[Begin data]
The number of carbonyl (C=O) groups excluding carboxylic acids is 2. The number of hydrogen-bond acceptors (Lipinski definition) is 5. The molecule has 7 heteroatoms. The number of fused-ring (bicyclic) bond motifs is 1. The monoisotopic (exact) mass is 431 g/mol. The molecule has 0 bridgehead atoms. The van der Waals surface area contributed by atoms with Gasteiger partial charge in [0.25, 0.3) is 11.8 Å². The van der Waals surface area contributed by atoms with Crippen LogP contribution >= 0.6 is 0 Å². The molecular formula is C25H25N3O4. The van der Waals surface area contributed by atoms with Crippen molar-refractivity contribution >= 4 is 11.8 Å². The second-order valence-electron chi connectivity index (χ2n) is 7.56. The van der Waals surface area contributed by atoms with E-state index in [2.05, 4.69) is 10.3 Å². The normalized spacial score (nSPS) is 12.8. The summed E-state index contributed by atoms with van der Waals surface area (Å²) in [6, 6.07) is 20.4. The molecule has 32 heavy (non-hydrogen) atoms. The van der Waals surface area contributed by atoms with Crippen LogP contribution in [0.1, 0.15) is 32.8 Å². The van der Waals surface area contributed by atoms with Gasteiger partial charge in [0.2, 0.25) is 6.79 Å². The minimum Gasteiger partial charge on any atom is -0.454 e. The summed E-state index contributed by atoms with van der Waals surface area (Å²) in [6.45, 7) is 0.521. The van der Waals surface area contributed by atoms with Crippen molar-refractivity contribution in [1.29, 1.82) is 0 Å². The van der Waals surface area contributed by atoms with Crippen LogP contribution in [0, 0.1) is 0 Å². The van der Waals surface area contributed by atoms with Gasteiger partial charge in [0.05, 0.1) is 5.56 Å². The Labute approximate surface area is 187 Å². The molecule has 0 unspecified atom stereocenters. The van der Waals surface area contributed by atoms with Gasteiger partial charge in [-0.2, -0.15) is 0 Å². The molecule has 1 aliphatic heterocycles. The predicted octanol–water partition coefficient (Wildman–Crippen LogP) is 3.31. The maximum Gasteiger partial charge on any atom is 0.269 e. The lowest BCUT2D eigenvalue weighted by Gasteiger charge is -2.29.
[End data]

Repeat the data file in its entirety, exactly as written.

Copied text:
The number of carbonyl (C=O) groups excluding carboxylic acids is 2. The number of hydrogen-bond acceptors (Lipinski definition) is 5. The molecule has 7 heteroatoms. The number of fused-ring (bicyclic) bond motifs is 1. The monoisotopic (exact) mass is 431 g/mol. The molecule has 0 bridgehead atoms. The van der Waals surface area contributed by atoms with Gasteiger partial charge in [0.25, 0.3) is 11.8 Å². The van der Waals surface area contributed by atoms with Crippen LogP contribution >= 0.6 is 0 Å². The molecular formula is C25H25N3O4. The van der Waals surface area contributed by atoms with Crippen molar-refractivity contribution >= 4 is 11.8 Å². The second-order valence-electron chi connectivity index (χ2n) is 7.56. The van der Waals surface area contributed by atoms with E-state index in [2.05, 4.69) is 10.3 Å². The normalized spacial score (nSPS) is 12.8. The summed E-state index contributed by atoms with van der Waals surface area (Å²) in [6, 6.07) is 20.4. The molecule has 32 heavy (non-hydrogen) atoms. The van der Waals surface area contributed by atoms with Crippen LogP contribution in [0.1, 0.15) is 32.8 Å². The van der Waals surface area contributed by atoms with Gasteiger partial charge in [0.2, 0.25) is 6.79 Å². The minimum Gasteiger partial charge on any atom is -0.454 e. The summed E-state index contributed by atoms with van der Waals surface area (Å²) in [6.45, 7) is 0.521. The van der Waals surface area contributed by atoms with Crippen molar-refractivity contribution in [1.29, 1.82) is 0 Å². The van der Waals surface area contributed by atoms with Crippen LogP contribution in [0, 0.1) is 0 Å². The van der Waals surface area contributed by atoms with Gasteiger partial charge in [0.05, 0.1) is 5.56 Å². The Labute approximate surface area is 187 Å². The molecule has 0 unspecified atom stereocenters. The van der Waals surface area contributed by atoms with Gasteiger partial charge in [-0.2, -0.15) is 0 Å². The molecule has 1 aliphatic heterocycles. The predicted octanol–water partition coefficient (Wildman–Crippen LogP) is 3.31. The maximum Gasteiger partial charge on any atom is 0.269 e. The lowest BCUT2D eigenvalue weighted by Gasteiger charge is -2.29.